5 February 2019 – Macmillan Children’s Books
ARC received in exchange for an honest review – thank you!
This book was BEAUTIFUL. The writing was lush without being stifling, the heroine was flawed without being unlikeable… honestly my gripes with this one are very minor.
This one has a very fulsome blurb. 17-year-old Camille Durbonne is dealing with an alcoholic, abusive older brother and an ill younger sister, Sophie, so she needs all the money she can get. So far the family have just been using la magie ordinaire, little magic: it can turn scrap metal into coins for just long enough to push them onto unsuspecting vendors. But they can’t do this forever, because all the shopkeepers in their neighbourhood are wising up. The next step is to use glamoire, a bigger magic, which can disguise not petty objects but people.
There’s just one problem. Magic always has its price. The petty magic uses sorrow and tears to fuel itself; glamoire uses sorrow and blood. But Camille has no choice, so she’s disguised herself as their ancestress Cécile, Baroness de la Fontaine and taken herself to Versailles. There she uses la magie ordinaire to win card games by cheating. I loved Camille’s no-nonsense attitude here. A lot of YA heroines you see are burdened by scruples, but not Camille. (Okay, I sound like a total criminal right now, but honestly, I love the unrepentant bad-girl heroines). She has a problem, and by God, she’s going to get herself out of it. There’s no squeamishness – quite refreshing.
But when she gets to Versailles she discovers she’s not the only cheater there – or even the only magician. She falls into a friendship with the aristocrats Chandon, his lover Foudriard, their friend Aurélie… and the Vicomte de Séguin, a dangerous, unpredictable young man. Incidentally, for anyone who’s read Les Liaisons Dangereuses, I could see the influence of the Vicomte de Valmont very clearly in Seguin. And I’m not just pulling that out of nowhere – Liaisons is actually referenced in the book!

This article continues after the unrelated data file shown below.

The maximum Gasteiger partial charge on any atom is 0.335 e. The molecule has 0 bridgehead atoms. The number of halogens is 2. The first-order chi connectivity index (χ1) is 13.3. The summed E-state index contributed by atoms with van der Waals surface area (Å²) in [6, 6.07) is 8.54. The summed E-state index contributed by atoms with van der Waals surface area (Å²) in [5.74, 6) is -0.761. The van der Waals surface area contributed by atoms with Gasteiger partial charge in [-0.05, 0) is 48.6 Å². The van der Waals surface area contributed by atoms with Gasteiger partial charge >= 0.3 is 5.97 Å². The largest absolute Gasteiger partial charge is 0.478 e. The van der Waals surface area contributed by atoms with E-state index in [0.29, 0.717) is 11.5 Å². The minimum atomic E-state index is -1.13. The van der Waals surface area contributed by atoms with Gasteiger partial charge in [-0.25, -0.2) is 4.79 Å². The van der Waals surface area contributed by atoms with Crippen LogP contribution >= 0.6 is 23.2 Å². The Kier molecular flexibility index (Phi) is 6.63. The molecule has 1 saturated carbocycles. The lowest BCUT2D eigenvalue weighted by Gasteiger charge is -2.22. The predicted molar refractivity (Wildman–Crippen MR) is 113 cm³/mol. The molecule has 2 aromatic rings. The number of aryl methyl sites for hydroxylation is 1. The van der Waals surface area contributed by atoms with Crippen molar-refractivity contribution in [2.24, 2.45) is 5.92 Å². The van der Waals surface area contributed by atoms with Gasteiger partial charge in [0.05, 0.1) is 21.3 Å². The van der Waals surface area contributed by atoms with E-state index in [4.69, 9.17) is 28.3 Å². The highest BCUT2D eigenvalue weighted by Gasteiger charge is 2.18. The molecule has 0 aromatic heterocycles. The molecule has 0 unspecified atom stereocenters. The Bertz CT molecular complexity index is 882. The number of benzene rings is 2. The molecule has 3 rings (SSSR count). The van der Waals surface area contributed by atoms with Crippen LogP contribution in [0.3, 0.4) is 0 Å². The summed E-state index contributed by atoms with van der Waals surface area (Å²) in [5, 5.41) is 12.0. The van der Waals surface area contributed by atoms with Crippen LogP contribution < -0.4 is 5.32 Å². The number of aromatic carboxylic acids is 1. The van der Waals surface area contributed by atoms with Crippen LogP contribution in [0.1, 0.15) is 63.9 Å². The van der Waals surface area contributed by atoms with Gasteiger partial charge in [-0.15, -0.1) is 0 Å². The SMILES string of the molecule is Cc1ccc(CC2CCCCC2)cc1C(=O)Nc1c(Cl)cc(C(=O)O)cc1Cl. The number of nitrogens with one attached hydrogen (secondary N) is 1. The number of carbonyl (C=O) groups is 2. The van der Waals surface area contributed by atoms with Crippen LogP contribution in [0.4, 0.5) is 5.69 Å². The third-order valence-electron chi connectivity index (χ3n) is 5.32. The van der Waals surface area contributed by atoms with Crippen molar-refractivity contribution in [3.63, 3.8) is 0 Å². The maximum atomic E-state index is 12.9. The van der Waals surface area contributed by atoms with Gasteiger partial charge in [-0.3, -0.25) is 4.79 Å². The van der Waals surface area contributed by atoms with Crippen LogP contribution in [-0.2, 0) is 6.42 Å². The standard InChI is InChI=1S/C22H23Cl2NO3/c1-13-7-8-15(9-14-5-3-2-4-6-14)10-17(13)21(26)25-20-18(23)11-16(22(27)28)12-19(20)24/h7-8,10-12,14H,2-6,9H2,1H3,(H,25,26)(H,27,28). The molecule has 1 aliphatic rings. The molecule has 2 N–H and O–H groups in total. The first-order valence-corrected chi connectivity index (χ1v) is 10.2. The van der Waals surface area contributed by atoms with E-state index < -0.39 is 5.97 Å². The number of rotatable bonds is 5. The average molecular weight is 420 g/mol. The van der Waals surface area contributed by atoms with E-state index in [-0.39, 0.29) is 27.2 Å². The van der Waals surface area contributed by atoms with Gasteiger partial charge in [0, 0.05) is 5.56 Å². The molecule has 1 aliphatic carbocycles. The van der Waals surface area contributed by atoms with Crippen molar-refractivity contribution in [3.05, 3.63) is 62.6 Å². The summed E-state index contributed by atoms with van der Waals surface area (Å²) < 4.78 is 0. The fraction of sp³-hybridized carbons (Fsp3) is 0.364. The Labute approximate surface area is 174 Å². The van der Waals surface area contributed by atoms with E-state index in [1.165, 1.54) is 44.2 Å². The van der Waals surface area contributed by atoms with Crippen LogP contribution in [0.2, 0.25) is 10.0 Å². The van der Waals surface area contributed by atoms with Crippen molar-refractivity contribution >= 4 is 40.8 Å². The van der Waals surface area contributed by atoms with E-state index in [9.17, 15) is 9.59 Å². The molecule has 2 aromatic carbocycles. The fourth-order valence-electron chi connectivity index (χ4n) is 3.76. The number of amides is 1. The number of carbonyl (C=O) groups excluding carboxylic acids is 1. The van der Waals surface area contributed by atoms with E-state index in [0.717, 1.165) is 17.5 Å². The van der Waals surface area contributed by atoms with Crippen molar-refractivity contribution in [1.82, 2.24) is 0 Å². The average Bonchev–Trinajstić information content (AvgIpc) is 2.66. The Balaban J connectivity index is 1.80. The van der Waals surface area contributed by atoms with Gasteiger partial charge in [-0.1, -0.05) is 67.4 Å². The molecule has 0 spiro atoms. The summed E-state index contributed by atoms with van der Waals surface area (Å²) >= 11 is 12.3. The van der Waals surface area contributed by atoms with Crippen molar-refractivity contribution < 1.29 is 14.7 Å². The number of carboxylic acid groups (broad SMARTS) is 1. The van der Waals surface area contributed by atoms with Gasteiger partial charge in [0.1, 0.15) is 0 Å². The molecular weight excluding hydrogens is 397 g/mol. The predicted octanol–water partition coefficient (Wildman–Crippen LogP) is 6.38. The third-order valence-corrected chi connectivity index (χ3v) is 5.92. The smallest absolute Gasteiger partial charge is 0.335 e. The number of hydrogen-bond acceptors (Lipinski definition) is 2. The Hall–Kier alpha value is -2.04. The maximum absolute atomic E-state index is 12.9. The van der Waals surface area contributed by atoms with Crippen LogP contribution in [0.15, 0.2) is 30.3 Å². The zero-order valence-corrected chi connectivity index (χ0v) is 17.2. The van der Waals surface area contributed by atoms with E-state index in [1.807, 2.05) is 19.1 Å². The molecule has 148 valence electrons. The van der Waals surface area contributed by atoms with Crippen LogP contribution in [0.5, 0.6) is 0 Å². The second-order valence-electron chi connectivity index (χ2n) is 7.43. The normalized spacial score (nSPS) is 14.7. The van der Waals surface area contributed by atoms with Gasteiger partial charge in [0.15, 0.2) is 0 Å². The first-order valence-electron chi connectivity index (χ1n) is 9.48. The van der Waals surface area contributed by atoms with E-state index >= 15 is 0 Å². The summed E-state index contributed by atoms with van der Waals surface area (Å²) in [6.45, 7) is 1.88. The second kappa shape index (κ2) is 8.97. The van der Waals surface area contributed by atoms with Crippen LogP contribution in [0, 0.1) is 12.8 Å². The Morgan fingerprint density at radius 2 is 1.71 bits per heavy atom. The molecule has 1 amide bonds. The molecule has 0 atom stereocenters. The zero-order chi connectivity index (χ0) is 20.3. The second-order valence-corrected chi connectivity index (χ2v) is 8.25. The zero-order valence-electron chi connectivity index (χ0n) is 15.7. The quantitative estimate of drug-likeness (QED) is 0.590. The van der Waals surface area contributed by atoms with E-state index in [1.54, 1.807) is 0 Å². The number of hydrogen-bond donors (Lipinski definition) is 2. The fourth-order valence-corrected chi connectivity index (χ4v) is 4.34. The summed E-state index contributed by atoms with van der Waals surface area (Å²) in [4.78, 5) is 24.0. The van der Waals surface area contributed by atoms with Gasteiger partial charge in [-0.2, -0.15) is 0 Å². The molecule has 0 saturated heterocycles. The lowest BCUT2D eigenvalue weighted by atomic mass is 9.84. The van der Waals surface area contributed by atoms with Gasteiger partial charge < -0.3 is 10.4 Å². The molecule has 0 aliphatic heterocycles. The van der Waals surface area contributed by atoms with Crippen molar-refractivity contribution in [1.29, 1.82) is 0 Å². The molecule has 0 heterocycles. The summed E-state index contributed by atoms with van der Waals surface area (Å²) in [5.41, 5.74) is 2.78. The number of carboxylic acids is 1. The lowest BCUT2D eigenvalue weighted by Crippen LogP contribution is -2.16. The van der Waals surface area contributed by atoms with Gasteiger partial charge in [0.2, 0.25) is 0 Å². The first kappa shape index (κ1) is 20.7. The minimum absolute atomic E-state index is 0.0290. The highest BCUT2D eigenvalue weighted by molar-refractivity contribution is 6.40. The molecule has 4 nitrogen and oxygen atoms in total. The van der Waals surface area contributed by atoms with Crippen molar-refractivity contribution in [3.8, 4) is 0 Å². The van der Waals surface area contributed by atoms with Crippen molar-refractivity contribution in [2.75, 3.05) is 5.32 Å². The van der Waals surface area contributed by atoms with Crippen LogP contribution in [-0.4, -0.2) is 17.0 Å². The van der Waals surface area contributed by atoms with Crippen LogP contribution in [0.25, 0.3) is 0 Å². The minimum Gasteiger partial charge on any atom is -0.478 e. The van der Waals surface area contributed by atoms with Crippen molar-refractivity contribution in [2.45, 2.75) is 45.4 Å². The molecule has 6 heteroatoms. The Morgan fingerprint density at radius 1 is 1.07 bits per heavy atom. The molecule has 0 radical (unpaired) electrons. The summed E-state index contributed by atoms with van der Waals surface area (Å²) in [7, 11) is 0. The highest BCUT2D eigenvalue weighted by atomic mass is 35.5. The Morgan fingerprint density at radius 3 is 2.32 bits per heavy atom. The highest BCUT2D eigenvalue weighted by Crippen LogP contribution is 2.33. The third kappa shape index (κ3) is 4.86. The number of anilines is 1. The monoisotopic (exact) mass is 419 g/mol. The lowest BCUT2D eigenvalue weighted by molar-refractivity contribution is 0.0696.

Seguin is a fascinating villain, charming and utterly opaque. I did knock a star off my rating because of him, though – one of his crucial actions at the end of the book seemed nothing like his character whatsoever, it felt very deus ex machina.
But the sisterly bond between Camille and Sophie was nicely done. Camille’s not a perfect sibling; there were many times I wanted to scream at her for not showing more care about Sophie’s whereabouts and actions. I mean, this is Paris, 1789! She needs to look after her! But Camille’s kind of like one of those people who think they need to work more, earn just a little more money, and then their family will love them more – not realising it’s them the family loves, not the money. It doesn’t help that gambling holds an allure which Camille is not immune to.
The romance was pretty cute. Slightly fast, perhaps, but I loved how it was complicated by all manner of disguises (and not just on Camille’s part). The setting was, mostly, very well realised. I sat a three-hour exam on the whole French Revolution a few months ago, so it’s still very fresh in my mind, and I do think Trelease has captured the dizzy atmosphere of Versailles well.
In short, this is a strong debut (if not perfect, especially at the end).